Wednesday, August 24, 2005

A Salute to Vibe

You probably don't like Vibe, or think he deserves any sympathy or respect. "The breakdancing Justice League" is probably just a big joke to you.

But I don't care how you feel about the man ... this is really horrible. A tragic and undignified end to a man who rose above ghetto origins and early gang involvement by exploiting whatever natural talents he had, be they lighthearted, like breakdancing, or deadly serious, like the power to shake an entire city block from its foundations through psychokinetic force of will.

Brash and headstrong? Maybe. But you don't you almost have to be to put on a costume and take on crazed supervillains and alien conquerors? He could have become a supervillain himself, and although his own superpower was a supremely destructive one, he worked to use it to help others and better himself. I prefer to see him as a model of restraint rather than excess.

He was, as I've posited before, essentially a Golden Age hero, despite his Big Eighties' stylings. A bright costume of red, yellow, and green; a happy-go-lucky attitude of unbridled confidence toward fighting crime, to the point of foolhardy bravado; as likely to use his fists as his superpower; not much concerned with others' opinion of him and what he did. Like the Golden Agers, he never forgot that his "secret identity" was his real identity, never forgot that he was a kid from the streets ... who just happened to be in the Justice League.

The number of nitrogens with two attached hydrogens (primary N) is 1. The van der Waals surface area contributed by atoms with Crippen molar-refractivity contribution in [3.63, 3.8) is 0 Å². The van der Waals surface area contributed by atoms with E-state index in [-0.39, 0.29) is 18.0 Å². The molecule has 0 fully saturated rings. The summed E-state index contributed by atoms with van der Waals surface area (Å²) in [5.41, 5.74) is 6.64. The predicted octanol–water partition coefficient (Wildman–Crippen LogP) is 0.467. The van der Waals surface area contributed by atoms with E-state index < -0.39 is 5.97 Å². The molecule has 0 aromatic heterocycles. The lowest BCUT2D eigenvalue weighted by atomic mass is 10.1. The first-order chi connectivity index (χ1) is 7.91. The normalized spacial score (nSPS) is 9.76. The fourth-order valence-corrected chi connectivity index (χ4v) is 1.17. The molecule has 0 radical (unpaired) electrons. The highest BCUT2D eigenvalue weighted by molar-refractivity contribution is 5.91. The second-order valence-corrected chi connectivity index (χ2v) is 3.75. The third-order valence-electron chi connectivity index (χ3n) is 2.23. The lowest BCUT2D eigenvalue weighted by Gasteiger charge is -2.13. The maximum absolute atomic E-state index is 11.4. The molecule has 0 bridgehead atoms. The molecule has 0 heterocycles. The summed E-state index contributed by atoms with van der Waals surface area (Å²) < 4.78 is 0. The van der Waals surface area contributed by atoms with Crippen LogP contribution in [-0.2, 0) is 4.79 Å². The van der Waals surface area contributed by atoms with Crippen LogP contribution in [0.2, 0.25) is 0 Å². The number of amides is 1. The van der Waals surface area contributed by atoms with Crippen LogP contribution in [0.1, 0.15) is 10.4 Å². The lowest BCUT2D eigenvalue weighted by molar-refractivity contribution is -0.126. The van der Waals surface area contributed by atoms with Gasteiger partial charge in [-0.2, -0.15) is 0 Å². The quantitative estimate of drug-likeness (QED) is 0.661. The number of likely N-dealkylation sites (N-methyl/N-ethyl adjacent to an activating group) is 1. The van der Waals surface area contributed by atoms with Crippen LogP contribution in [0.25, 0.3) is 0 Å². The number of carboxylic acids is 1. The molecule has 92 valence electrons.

And for that, he was killed. The man who caused his death hadn't ever even heard of him. Who he really was irrelevant. He just ... happened to be in the Justice League.

And when he died (at what, maybe 25 years old, tops?), there was no one there for him. No one to help. No one even to witness.

No chance to sacrifice himself saving the innocent, or the multiverse, or his colleagues. No noble fairwell speech.

Just a pair of mindless, hand-shaped vises, slowly crushing his windpipe until his corpse fell face down on a garbage-strewn sidewalk in the ghetto.

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But at least he gets to appear in crowd scenes in JLU. Looks like you're not the only one harboring some fondness for him.